A continuation of Robert K. Thomas’s Report of Research on Lumbee Origins. This was transcribed from a photocopy of an original report at the Wilson Library, UNC, Chapel Hill, NC in June of 2012. Any comments I have will be made at the end of these transcriptions and it will be evident that they are mine. To see more about Robert K. Thomas, go to: http://works.bepress.com/robert_thomas/
Now there are two hypothesis of Lumbee origin which are not related to descent from an Indian group or groups. These two hypotheses have been devised primarily by non-anthropological and non-historical scholars – sociologists, geographers, population demographers and so forth.
The first of these hypotheses is that the Lumbee are basically the descendants of an old strata of free blacks which came into being before the Revolution, who have absorbed a lot of white blood over time and a small but incidental amount of Indian blood. This hypothesis was most “spelled out” by a geographer by the name of Price from the University of California who did his doctor’s thesis on “mixed-blood” communities in the South. As a geographer he could not find any particular geographic explanation for the presence of these communities except that they were usually in out-of-the-way places. One of the things he did notice was a commonality of family names in a great man of such communities – in Appalachia, in Robeson County, In SC and in western (p 15) Louisiana. He had an idea, which he did not develop very much, that most of these families has originally come out of northeastern NC. In fact, his hypothesis was that these families were all that remained of an old free black society which had been widespread over that region of the US. He doesn’t say so bit it is obvious in his presentation that he thought that most of these communities’ claim to being Indian. and of course Lumbee are one of these communities, was really fraudulent. Price doesn’t exactly say so but one gets the impression that he feels that the descendant of these old free blacks were trying to escape the stigma of being black and to raise their status by claiming to be Indians. As I say, this latter is implicit; it isn’t spelled out but it is strongly hinted at. He does think that these families are descendants of a widespread old free black society in the South. There are other scholars who hold to this hypothesis and do indeed think that the claim of these communities to being Indian is fraudulent.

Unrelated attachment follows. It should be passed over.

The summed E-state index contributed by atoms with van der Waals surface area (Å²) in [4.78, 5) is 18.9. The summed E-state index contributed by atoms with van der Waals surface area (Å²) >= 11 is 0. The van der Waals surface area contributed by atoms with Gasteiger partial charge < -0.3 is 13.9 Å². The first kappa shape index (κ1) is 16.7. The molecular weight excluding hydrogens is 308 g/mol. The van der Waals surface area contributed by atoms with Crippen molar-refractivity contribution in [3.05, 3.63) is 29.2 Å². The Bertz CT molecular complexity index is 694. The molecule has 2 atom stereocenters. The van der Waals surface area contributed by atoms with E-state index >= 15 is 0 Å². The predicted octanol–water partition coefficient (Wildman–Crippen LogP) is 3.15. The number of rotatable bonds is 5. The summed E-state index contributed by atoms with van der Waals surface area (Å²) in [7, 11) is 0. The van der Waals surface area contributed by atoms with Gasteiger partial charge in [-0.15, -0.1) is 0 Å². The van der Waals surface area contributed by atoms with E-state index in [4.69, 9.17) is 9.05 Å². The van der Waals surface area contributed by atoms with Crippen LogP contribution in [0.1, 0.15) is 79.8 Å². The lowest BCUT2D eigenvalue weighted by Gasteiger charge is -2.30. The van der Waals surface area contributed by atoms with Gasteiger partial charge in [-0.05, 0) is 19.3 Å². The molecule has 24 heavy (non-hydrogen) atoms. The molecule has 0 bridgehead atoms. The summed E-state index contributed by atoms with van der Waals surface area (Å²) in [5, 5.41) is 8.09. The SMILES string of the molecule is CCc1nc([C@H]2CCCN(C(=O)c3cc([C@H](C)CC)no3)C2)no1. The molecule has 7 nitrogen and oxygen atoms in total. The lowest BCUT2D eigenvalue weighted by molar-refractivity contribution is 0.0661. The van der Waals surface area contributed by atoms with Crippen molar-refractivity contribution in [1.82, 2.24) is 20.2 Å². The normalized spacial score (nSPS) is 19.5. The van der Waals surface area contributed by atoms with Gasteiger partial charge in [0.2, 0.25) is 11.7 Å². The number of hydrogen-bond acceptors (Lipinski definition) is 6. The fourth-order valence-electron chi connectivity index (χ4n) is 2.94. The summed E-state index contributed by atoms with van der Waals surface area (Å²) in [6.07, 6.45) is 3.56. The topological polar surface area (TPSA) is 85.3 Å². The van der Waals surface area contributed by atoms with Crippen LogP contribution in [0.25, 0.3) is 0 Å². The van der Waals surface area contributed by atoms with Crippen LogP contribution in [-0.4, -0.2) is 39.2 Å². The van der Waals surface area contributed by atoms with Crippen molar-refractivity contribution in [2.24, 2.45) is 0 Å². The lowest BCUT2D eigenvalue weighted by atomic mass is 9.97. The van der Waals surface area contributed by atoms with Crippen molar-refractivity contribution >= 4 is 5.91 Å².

There is a glaring weakness in this hypothesis and that is if this notion is correct then all of these communities have been perpetuating a fraud for quite a long time. One can imagine a single individual moving away from his community into another area and presenting himself as a member of a higher status group. This has happened in the US many times. But it is very hard for me to imagine that a whole community would enter into a commonly held “plot” and that no individual member ever exposed the plot and told the truth. Further, not only is it almost impossible for me to imagine a situation like this in a single community but the fact that there would be widely separate communities and scattered (p 16) family groups who would all maintain this fraudulent identification of Indian racial status is hardly credible. More than that, if this is fraud it is a fraud which has gone on for a very long time in the southeastern US in these communities. We have evidence that many of these communities maintained this identification before the Civil War.